Clark and Myers immediately recognized a potential spinal injury and soon moved Oesterle to a hard, plastic backboard. They then started a secondary assessment and made the snap decision to call Flight For Life immediately, when the usual protocol is to transport via ambulance to the nearest hospital, where ER staff can stabilize a patient before the helicopter ride.
But time was running out.
"That was quite a ride," Oesterle said of the Flight For Life transport that earned him the pin. "I remember that well. I couldn't turn my head, but I could see the mountains going by. The flight nurse was incredible. He kept me calm, kept me laughing."
When Oesterle reached the ICU at St. Anthony's in Lakewood, the diagnosis was grim: damage to the C3/C4 vertebrae causing incomplete quadriplegia. He could feel his extremities, but it would be a long, hard road until he was walking again, let along biking.
"That was huge," Oesterle said of the snap decision to place him on a backboard and fly direct from Dam Road. "It turned out a couple weeks later that they had to fuse my spine. If they had moved me, it would have been bad, I think. Really bad."
With that, Oesterle laughed again. Good humor is a defense mechanism, he said, and he used it often during three weeks in the ICU and another four months learning to walk again at Denver's Craig Hospital. Along with physical rehab, he also battled bouts of mental fatigue, dubbed "ICU psychosis."
"I never knew what that was," Oesterle recalled. "I was completely delusional, thinking that the ICU staff was out to kill me when I was completely vulnerable."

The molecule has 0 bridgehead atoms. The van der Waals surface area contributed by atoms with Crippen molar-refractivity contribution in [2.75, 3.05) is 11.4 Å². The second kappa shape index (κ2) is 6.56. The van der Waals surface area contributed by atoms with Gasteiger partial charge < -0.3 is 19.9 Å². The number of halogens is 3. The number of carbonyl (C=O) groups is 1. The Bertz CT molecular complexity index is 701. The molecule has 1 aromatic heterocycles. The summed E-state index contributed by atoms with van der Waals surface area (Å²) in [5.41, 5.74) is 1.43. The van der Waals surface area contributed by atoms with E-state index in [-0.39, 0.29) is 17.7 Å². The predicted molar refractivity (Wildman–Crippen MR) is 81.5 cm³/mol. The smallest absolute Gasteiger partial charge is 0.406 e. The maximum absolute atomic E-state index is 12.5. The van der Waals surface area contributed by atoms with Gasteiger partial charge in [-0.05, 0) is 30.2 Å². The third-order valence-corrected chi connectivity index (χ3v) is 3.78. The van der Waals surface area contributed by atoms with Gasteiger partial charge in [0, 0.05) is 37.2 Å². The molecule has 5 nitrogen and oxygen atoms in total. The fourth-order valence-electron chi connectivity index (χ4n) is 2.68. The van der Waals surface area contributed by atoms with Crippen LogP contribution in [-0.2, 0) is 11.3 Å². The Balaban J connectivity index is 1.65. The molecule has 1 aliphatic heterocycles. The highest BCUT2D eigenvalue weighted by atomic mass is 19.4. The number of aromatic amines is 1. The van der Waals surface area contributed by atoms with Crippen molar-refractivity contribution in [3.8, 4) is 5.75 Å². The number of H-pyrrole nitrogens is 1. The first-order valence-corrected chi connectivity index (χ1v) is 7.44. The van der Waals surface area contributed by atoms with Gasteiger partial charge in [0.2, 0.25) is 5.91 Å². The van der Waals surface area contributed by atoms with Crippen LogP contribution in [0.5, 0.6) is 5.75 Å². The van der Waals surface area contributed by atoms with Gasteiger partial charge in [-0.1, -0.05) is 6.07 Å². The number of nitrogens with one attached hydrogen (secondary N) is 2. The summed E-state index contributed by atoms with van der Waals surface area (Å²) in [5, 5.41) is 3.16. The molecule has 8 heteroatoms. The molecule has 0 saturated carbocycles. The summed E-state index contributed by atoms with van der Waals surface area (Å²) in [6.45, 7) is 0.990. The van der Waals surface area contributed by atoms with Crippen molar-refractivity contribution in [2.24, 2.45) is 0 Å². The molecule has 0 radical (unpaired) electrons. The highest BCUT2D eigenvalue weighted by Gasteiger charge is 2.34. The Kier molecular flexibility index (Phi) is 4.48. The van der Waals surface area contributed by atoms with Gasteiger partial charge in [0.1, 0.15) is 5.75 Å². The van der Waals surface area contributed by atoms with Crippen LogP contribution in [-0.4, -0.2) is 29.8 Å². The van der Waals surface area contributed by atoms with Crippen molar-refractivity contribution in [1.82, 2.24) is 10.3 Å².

Through it all, Oesterle kept thinking back to the first responders on the scene — the people who were kind, confident and compassionate when he was at his most vulnerable.
"A lot of times when we get in these situations, your training kicks in and we forget that we're dealing with a person, that we need to reassure them and keep them comfortable," Clark said. "When Lee talks about the incredible help he got, I'm sure he's talking about the help Chris gave him by being by his side, talking him through things, helping him know what was going on."
In those four long months of functional rehab, Oesterle used small goals to drive recovery — a few steps one day, a few more steps the next day — but the biggest inspiration was his daughter, Liz, and her upcoming wedding.
"I would come up with motivations, like wanting to walk my daughter down the aisle," Oesterle said. "That was part of my motivation, one of the milestones."
In May 2015, nearly two years exactly after his crash, Oesterle did just that when Liz was married in Longmont. It was the first major milestone in a slew of them, from returning to the slopes on a ski bike to riding the same Dillon-to-Frisco route that nearly killed him, this time on a recumbent bike.
"In the overall picture of the things, I think about all the people who were there, supporting me, from the people in the first few hours to the people at Craig to my family and friends," Oesterle said with a final laugh and grin. "It was very humbling."